Palestinians in Gaza are bracing for an imminent Israeli ground invasion, in the wake of the deadly Hamas-led attack in Israel’s southern region last week. During that Oct. 7 surprise attack, Hamas militants stormed out of the Gaza Strip, killing more than 1,300 Israelis and abducting dozens more, while firing rockets at cities including Tel Aviv and Jerusalem.
Israel has since commenced a siege of Gaza, firing its own barrage of retaliatory missiles and killing more than 2,000 Palestinians, while restricting access to food and electricity in the region that’s long been blockaded by Israel and Egypt.
Sullivan, one of President Joe Biden’s most trusted foreign policy advisers, is expected to play a key role in shaping the administration’s approach to the conflict. On Sunday, he said he could not confirm whether any U.S. citizens have been killed in Gaza itself.
As of Sunday morning, the U.S. had not been able to get any American citizens through the border crossing in Gaza, “and I’m not aware of anyone else being able to get out at this time,” Sullivan told NBC’s Kristen Welker.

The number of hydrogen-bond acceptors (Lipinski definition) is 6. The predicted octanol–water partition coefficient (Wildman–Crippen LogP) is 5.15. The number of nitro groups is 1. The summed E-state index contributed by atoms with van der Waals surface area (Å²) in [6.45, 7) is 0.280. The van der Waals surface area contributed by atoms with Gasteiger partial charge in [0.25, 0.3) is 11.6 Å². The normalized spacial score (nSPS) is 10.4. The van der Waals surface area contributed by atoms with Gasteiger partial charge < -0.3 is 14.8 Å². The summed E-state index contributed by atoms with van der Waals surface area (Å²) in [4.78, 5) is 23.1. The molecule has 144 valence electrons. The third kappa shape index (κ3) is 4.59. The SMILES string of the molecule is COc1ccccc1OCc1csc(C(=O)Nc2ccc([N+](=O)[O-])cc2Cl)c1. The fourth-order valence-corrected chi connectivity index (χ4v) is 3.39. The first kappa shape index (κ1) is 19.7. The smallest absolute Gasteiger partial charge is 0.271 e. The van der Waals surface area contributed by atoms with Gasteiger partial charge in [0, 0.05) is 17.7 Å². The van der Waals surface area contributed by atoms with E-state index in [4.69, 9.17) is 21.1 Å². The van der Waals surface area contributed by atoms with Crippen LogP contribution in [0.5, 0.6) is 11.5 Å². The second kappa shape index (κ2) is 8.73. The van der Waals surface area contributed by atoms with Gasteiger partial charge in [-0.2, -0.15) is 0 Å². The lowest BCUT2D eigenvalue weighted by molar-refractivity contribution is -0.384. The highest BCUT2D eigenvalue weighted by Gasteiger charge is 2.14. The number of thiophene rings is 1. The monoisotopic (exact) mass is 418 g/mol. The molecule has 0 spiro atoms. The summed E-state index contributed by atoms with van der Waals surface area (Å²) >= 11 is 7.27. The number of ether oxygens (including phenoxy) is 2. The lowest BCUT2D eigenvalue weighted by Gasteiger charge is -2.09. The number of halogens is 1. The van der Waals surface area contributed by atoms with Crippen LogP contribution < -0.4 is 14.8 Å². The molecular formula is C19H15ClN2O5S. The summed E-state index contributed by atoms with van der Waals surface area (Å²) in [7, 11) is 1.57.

Ahead of its expected ground invasion, Israel has advised Palestinian civilians living in the northern part of the region to move south to avoid the expected fighting, but Hamas has urged people to stay in their homes.
The U.N. and aid groups have wanted that such an exodus could cause untold human suffering. The World Health Organization said the evacuation “could be tantamount to a death sentence” for the more than 2,000 patients in northern hospitals, including newborns in incubators and people in intensive care, according to the Associated Press.